Milrem Robotics’ THeMIS unmanned ground vehicle (UGV) has completed its first deployment in Mali with Estonian soldiers serving with the French-led Operation Barkhane mission.
Milrem Robotics on 5 May said the deployment proved the effectiveness and reliability of the vehicle.
The THeMIS (Tracked Hybrid Modular Infantry System) was initially deployed to Mali with the Estonian Defence Forces (EDF) in April 2019. Up until April 2020, the vehicle was regularly used during patrols by Estonian soldiers and for transporting supplies within their base. From September, the vehicle was used in foot patrols in Gao. Altogether three Estonian platoons utilised the vehicle during their deployments.
“During the deployment, the THeMIS traversed 1 200 km in one of the world’s harshest terrains of lava rock soil and climates climbing to 50 degrees Celsius in the shade. The UGV was operational for over 330 hours,” Milrem said.
The initial plan was to test the THeMIS for up to four months, but this was extended to 2020.
The EDF said the vehicle withstood Mali’s harsh environment as well as attacks. “The machine was at the heart of a terrorist attack on July 22, only a couple of metres away from the suicide vehicle, with the explosion having direct impact on the system. The explosion mainly affected the body of the machine, yet the critical components of it withstood nearly 200 kilos of explosive material, and the UGV remained operational.”
“Partitioned urban areas can be challenging, and one cannot always depend on APC [armoured personnel carrier] support. The opportunity to bring along a half-ton of ammunition and water to places unreachable with an APC added great value to patrols and enhanced combat capability,” said Lt Col Sten Allik, Senior Staff Officer of the Estonian Defence Forces.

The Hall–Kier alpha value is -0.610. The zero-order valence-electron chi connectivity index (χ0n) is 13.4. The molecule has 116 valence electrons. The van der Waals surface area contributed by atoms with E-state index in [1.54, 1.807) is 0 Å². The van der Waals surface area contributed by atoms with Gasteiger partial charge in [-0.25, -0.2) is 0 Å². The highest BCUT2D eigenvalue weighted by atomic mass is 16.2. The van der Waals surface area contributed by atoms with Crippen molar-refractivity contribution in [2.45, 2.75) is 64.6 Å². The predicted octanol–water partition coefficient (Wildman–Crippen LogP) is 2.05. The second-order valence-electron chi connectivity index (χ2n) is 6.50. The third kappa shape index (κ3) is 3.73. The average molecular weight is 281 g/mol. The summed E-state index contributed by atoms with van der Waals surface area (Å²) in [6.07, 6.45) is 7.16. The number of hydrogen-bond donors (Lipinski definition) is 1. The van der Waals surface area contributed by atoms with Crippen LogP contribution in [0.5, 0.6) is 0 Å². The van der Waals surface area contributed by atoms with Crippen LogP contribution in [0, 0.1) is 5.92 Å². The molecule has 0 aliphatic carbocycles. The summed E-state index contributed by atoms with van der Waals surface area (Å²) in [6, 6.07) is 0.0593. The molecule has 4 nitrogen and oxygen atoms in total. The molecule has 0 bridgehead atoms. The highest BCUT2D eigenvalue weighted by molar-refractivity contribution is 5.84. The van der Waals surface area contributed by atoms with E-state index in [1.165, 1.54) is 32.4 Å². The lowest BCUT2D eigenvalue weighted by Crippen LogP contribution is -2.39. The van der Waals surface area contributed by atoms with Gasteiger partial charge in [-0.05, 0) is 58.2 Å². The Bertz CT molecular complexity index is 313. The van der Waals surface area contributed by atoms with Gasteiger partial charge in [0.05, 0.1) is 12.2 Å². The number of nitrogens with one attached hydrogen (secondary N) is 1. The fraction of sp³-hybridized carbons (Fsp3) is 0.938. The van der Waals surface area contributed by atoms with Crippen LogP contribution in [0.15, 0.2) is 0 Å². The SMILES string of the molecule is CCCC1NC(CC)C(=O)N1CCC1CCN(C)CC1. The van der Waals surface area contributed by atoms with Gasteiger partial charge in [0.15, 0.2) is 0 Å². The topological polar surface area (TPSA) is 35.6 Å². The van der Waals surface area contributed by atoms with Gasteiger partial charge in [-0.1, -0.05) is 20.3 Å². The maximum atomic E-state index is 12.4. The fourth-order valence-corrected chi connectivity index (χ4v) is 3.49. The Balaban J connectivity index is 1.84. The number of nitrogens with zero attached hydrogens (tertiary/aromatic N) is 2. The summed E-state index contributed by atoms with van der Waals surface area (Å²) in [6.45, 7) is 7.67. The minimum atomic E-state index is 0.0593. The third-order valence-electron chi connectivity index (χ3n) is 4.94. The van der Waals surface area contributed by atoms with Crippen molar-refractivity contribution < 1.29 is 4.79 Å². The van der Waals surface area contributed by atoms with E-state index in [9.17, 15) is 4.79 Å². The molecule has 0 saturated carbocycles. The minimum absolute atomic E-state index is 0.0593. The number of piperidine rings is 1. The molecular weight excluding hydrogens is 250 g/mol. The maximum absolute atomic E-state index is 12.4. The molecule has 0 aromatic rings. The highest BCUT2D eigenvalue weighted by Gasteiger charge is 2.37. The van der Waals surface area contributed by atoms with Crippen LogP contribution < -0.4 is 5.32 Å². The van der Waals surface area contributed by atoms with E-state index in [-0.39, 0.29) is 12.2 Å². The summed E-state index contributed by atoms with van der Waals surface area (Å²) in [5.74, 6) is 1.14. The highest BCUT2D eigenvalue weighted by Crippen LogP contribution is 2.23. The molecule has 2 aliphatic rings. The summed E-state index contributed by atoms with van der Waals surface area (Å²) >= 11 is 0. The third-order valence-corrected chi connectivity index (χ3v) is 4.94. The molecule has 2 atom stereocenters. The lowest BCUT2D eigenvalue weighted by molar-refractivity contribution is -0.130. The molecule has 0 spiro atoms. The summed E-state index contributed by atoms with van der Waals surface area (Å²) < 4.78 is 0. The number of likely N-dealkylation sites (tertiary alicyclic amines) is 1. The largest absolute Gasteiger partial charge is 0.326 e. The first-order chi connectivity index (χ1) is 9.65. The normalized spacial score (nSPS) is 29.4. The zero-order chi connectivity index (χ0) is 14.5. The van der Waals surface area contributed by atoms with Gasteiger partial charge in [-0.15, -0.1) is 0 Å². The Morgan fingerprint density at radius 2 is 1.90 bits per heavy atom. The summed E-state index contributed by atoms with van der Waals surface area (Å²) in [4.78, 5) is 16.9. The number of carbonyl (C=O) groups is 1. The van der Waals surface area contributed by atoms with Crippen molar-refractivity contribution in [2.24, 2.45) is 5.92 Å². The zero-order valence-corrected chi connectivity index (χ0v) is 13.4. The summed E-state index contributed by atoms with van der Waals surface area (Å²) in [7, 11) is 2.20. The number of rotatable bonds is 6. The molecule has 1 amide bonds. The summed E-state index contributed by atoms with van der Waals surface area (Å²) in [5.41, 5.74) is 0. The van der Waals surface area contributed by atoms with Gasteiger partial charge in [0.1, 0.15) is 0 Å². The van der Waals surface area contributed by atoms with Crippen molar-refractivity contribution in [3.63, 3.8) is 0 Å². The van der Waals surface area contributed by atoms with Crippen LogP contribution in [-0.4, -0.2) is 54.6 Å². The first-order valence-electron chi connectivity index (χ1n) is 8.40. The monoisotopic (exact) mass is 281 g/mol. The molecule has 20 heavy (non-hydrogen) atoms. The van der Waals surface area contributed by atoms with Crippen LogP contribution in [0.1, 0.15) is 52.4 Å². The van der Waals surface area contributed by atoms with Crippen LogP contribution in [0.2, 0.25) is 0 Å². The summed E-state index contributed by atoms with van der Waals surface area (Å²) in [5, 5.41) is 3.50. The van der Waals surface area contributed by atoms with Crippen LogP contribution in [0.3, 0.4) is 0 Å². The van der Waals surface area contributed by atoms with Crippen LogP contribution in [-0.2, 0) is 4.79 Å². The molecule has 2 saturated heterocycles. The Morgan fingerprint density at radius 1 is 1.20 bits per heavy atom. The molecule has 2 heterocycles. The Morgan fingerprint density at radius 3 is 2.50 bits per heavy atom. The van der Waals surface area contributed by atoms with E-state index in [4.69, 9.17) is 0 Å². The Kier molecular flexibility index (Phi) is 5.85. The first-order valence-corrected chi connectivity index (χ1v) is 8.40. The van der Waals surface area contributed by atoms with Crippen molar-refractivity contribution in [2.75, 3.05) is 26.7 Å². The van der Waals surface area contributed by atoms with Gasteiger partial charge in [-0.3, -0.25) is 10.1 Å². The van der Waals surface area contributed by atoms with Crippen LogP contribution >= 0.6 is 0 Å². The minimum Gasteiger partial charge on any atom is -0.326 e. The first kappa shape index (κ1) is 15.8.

“The THeMIS surprised us with its ability to withstand the tough environment. The heat and harsh terrain put the vehicle to the test; however, it passed with ease,” Allik added.
The THeMIS UGV in Mali was used as both a support and observation platform and was equipped with cameras for improved situational awareness.
“We collected a lot of valuable data and feedback during the deployment and although EDF’s experience with the THeMIS was positive, there is always room for improvement,” said Kuldar Väärsi, CEO of Milrem Robotics. “However, after this experience in Mali, we are confident that the THeMIS is more than capable of supporting operations in extremely hot climates,” Väärsi added.
In the future, Milrem said the EDF would like to use the THeMIS together with additional intelligence, surveillance and reconnaissance (ISR), communication support, jamming, and remote weapon system capabilities (the French Army, meanwhile, is looking at integrating the MMP missile onto the THeMIS).
“The possibility to detect and neutralize the enemy or an explosive device from a distance is a crucial capability. It is easier to risk the vehicle than a human life. If we can reduce the risk to life in combat situations, we can increase operational speed,” Allik said.
Milrem Robotics said it will continue to support the EDF in mission areas in the future and is currently preparing for possible future deployments as early as the end of 2020.
The Estonian Defence Forces said the THeMIS can be fitted with 7.62 mm and 12.7 mm machineguns, a 40 mm automatic grenade launcher and Javelin anti-tank missiles.
The vehicle has a payload of 1 200 kg, maximum speed of 25 km/h and endurance of 10-15 hours.
Milrem Robotics is an Estonian defence solutions provider whose primary focus is the manufacture of unmanned ground vehicles, development of robotic warfare solutions and performing concept of operations and doctrine level warfare analysis.